Some Dam Facts

by | Jan 22, 2018


The Glen Canyon Dam on the Colorado River

What is the purpose of a dam? It can vary. Dams are barriers constructed to hold back water and raise its level, creating a reservoir. Depending on the type of dam and size of the reservoir, dams are commonly used to generate hydro power, create water diversion for agriculture, provide water supply, create lakes for recreation, or offer a means of flood control. Only 3% of dams in the US are hydropower facilities overall providing about 7% of our country’s electricity.

According to the Army Corps of Engineers, there are over 84,000 dams which have been built on our country’s three-thousand plus rivers.

1920 – 1970 was the grand age of dam building in the United States. We completed 10,000 new dams between 1920 and 1950 and 40,000 between 1950 and 1980.

While hydro power provides carbon-free energy, there are environmental issues with dams as they interfere with fish and wildlife, interrupt natural sediment and nutrient flow and interfere with periodic flooding. The trend in the U.S. over the past few decades has been to remove dams rather than to create more.  According the Wired magazine, 1,040 dams were removed in the U.S. between 1976 and 2015. Here’s a great article about dam removal from PBS/NOVA: Dam Removals

While the U.S. has been removing dams, the rest of the world is building more. In 2014 there were about 3,700 dams worldwide planned or under construction. There were zero dams constructed in the US in 2014.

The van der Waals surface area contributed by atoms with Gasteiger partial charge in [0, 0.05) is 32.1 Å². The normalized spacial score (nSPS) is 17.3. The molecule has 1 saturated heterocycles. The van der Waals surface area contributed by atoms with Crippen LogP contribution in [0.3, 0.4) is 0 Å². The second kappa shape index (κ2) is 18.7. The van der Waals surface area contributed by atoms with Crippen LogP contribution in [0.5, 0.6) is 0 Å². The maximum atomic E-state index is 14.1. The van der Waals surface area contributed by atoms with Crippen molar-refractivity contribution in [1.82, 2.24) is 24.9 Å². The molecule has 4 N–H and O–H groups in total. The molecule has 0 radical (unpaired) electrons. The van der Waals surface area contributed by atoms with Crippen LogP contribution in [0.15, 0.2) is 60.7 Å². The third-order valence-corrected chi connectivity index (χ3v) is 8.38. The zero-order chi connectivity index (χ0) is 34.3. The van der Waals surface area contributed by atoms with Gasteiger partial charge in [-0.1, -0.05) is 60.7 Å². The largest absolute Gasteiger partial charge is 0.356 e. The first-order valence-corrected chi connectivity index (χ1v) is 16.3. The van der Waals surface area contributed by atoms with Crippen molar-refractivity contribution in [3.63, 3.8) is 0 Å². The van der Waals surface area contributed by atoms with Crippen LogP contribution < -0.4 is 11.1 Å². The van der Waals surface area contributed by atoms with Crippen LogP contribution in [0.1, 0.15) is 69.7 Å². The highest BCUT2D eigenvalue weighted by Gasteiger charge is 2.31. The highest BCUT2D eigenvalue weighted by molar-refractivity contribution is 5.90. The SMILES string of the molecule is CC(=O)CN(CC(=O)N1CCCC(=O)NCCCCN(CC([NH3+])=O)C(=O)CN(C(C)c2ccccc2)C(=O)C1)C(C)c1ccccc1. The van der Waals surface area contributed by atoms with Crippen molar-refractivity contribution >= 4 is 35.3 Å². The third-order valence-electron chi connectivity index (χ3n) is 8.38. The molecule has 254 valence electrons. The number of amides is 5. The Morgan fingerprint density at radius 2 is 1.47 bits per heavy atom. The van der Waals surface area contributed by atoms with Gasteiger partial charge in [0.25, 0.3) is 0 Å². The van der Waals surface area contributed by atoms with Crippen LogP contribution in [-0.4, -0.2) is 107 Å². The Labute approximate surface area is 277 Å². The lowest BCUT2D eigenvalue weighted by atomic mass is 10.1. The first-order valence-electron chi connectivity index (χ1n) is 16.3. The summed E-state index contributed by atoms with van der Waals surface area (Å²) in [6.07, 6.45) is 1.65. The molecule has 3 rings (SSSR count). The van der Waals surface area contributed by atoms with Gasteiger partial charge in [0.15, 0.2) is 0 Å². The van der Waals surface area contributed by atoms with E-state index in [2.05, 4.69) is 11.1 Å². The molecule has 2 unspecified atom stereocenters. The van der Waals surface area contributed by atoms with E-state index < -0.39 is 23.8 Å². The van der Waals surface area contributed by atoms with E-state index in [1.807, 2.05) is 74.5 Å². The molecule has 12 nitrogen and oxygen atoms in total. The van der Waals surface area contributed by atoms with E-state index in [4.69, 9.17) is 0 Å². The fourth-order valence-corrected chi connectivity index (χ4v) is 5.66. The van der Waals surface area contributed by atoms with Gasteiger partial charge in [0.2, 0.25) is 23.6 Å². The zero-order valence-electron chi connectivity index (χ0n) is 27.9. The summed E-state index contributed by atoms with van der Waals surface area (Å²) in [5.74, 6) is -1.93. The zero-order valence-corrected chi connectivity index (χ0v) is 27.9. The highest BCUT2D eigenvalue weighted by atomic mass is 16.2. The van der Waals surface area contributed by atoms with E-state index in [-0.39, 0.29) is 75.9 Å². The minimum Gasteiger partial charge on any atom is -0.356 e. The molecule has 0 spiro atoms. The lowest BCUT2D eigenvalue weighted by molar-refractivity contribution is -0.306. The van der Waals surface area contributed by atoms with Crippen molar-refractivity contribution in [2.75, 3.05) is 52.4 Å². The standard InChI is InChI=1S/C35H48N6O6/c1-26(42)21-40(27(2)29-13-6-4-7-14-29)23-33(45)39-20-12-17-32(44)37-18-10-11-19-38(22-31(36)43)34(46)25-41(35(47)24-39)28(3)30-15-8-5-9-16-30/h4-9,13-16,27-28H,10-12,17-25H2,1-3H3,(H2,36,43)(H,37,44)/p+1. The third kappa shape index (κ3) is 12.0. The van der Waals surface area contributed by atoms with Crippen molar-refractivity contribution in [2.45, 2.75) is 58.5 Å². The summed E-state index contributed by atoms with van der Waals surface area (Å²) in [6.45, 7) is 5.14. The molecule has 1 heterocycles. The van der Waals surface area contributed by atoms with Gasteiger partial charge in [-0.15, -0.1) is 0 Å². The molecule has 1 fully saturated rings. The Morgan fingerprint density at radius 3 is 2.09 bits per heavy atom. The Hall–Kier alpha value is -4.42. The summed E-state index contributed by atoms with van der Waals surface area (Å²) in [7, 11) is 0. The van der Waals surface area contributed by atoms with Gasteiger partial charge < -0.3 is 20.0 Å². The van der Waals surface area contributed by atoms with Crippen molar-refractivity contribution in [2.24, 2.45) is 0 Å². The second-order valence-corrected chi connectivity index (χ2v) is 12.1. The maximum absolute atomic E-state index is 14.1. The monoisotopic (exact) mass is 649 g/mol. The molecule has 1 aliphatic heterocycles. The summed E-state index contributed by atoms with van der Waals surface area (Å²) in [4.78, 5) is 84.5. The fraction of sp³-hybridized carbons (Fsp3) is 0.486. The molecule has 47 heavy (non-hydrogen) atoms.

“By the year 2000, the amount of water that was stored behind the giant dams on earth was between three and six times more than existed in all the world’s rivers—a redistribution of the planet’s supply of freshwater significant enough, according to the water expert Peter Gleick, to account for ‘a small but measurable change in the wobble of the earth as it spins.'” – from the book The Emerald Mile.

It’s tough to have a list of the biggest dams because there are different ways to measure them – by height, length, total volume of the dam, the size of the reservoir created, the amount of hydropower, etc.

By height, the U.S.’s tallest dam, the Oroville dam at 770 feet is merely the 21st tallest dam in the world. The tallest is Jinping-I dam in China at 1,001 feet which was completed in 2013. Here’s a pic:


The huge Jinping-I dam

Here’s a picture of the Oroville Dam in California, it’s made of earthfill:



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